> This could support a variety of post-processing needs, ranging from
> accessibility to machine learning. And, because the added section
> wouldn't be part of the base SVG, programs could simply ignore it.
>
> Comments and suggestions welcome.
>
> -r
>
> P.S. Amanda Lacy, Johannes Rössel, and Gene Dronek contributed
>       valuable information and insights to this note, but they
>       are not responsible for my conclusions.
>
> --
> http://www.cfcl.com/rdm Rich Morin [hidden email]
> http://www.cfcl.com/rdm/resume San Bruno, CA, USA +1 650-873-7841
>
> Software system design, development, and documentation

--
Charles McCathie Nevile - web standards - CTO Office, Yandex
[hidden email] - - - Find more at http://yandex.com

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Re: Accessible chart and diagrams -- declarative topology (was SVG 2 review request)

Rich Morin
In reply to this post by David Dailey
> On Aug 17, 2016, at 10:35, David Dailey <[hidden email]> wrote:
> ... there has been some discussion (there really has, I'm not making this
> up!) here for several years about SVG "connectors"[1] that would have some
> graph theoretic properties. I think it is safe to say that it won't be a
> part of SVG2. On the other hand, there did seem to be some support and
> there was a good deal of discussion, since I was even present for some of it.

I'm not at all surprised to find that I wasn't the first person to have these
sorts of ideas, but I would also have had no easy way to find the best work.
Many thanks (to everyone) for the feedback, pointers, etc!


> I would hope that SVG2's approval moves along fairly smoothly ...

What he said.


> SVG 2 seems (to this "outsider") to have been a period of hunkering down ...

I think I understand your point.  However, I need to familiarize myself with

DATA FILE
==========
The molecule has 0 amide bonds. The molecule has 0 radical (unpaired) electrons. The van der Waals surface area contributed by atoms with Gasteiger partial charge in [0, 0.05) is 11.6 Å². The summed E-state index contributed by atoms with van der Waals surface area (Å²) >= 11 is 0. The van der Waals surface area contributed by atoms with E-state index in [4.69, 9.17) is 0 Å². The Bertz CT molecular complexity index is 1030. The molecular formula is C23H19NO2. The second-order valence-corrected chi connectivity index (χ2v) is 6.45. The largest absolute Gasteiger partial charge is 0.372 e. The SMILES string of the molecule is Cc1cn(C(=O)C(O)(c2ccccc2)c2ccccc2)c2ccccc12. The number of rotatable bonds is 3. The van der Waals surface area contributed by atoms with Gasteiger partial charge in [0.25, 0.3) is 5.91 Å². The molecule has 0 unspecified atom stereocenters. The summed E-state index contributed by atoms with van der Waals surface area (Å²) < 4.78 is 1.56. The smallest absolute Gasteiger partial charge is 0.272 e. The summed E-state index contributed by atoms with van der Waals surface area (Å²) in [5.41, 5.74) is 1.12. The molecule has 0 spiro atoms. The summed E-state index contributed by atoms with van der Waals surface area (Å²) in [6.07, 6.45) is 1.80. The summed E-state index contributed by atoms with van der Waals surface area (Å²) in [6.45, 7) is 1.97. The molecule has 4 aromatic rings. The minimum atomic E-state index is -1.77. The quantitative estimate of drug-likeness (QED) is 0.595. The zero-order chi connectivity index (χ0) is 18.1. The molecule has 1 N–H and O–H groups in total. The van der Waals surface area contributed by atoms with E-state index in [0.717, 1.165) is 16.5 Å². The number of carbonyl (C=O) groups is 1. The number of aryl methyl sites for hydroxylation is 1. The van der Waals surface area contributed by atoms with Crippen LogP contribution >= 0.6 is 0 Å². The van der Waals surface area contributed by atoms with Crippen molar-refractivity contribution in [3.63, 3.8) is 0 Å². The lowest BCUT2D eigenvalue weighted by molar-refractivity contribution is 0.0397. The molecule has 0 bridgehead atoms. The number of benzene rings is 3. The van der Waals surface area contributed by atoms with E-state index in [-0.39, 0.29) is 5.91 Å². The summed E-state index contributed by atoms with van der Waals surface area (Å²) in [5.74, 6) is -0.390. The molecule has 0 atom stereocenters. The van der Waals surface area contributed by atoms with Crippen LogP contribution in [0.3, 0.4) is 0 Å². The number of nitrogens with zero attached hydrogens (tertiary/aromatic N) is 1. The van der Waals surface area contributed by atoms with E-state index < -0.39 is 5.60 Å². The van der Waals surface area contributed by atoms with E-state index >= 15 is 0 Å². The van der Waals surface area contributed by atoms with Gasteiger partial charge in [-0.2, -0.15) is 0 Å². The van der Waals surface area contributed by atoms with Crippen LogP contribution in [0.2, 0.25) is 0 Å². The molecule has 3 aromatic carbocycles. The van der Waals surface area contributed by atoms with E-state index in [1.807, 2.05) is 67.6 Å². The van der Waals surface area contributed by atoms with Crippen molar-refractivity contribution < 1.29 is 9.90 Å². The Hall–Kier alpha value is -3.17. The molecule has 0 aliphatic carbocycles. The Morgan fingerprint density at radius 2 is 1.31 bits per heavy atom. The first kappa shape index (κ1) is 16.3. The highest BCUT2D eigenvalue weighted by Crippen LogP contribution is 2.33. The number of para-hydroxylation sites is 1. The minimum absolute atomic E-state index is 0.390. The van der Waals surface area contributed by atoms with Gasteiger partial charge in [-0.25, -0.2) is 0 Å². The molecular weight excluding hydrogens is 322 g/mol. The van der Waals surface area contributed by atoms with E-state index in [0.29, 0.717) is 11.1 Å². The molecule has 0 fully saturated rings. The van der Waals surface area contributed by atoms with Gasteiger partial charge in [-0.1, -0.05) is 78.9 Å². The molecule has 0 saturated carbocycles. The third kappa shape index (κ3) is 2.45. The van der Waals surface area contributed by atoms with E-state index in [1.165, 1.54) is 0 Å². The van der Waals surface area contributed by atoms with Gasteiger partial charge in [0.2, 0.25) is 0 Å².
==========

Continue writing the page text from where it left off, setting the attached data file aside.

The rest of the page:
the basics of the proposed changes before criticizing anything in them.  The
specific details of SVG 2 are waaaaaaay beyond my competence (or interest,
really, except in specific cases) as a practicing programmer.


> SVG's inability to deal with connectivity (in maps, diagrams, traffic flow
> and topological constructs) has been the subject of many presentations ...

I can tell that I have even more reading to do. :)


> I've been working on a "theory of flow and drawing" that depicts such
> things as weave, underpasses, relationships, knots, visual paradox, and
> directionality; things that are currently difficult to accomplish with SVG.
> I have quite a corpus of material I've developed toward that end and am
> hoping to have it in some sort of presentable state by November.  I'm
> encouraged by the existence of concise notations for certain combinatorial
> structures like Venn diagrams, knots, tangles, and polyominoes. I think a
> declarative notation, such as you've advanced, can be brought to bear on
> problems that are fundamentally more topological and graph theoretic than
> strictly 2D and geometric. The level of abstraction and semantics would be
> higher.

  "It was my understanding that there would be no math."
  From the Saturday Night Live sketch, "Presidential Debate" in 1976.
  (Chevy Chase played Gerald Ford).
  https://en.wikiquote.org/wiki/Chevy_Chase

Seriously, heavily theoretical approaches can present a steep learning curve,
so I hope you can make this stuff accessible to mathematically challenged
folks like me.  I'll also note that mathematical notation itself can be quite
a challenge to blind readers.  Some can make use of encodings such as Nemeth
Braille or LaTeX; others may simply give up on this sort of material.


> I don't know if the W3C or the SVG WG is able to entertain such development
> of "declarative topology" or not.

The IETF famously gets by on "rough concensus and running code":

  https://en.wikipedia.org/wiki/Rough_consensus

If proof of concept examples exist or can be created, along with a supporting
theory, that might convince some.  Meanwhile, propose a _de facto_ standard.

-r

 --
http://www.cfcl.com/rdm           Rich Morin           [hidden email]
http://www.cfcl.com/rdm/resume    San Bruno, CA, USA   +1 650-873-7841

Software system design, development, and documentation



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RE: semantic level of SVG usage

Sean Murphy (seanmmur)
In reply to this post by Rich Morin
Is there any examples of accessible diagrams using SVG? As I find this difficult to understand how the final product will be accessible to a screen reader user who cannot see the screen. Described diagrams are something that someone has to interpret and then explain in a way the end-user can understand. Look at any network l2 or l3 topology diagram, programming logic flow chart, work flow complex flow chart, etc which has multiple paths and exit/entry points. Very quickly the diagram becomes difficult to understand from a blind persons point of view if the diagram hasn't been carefully transcribed.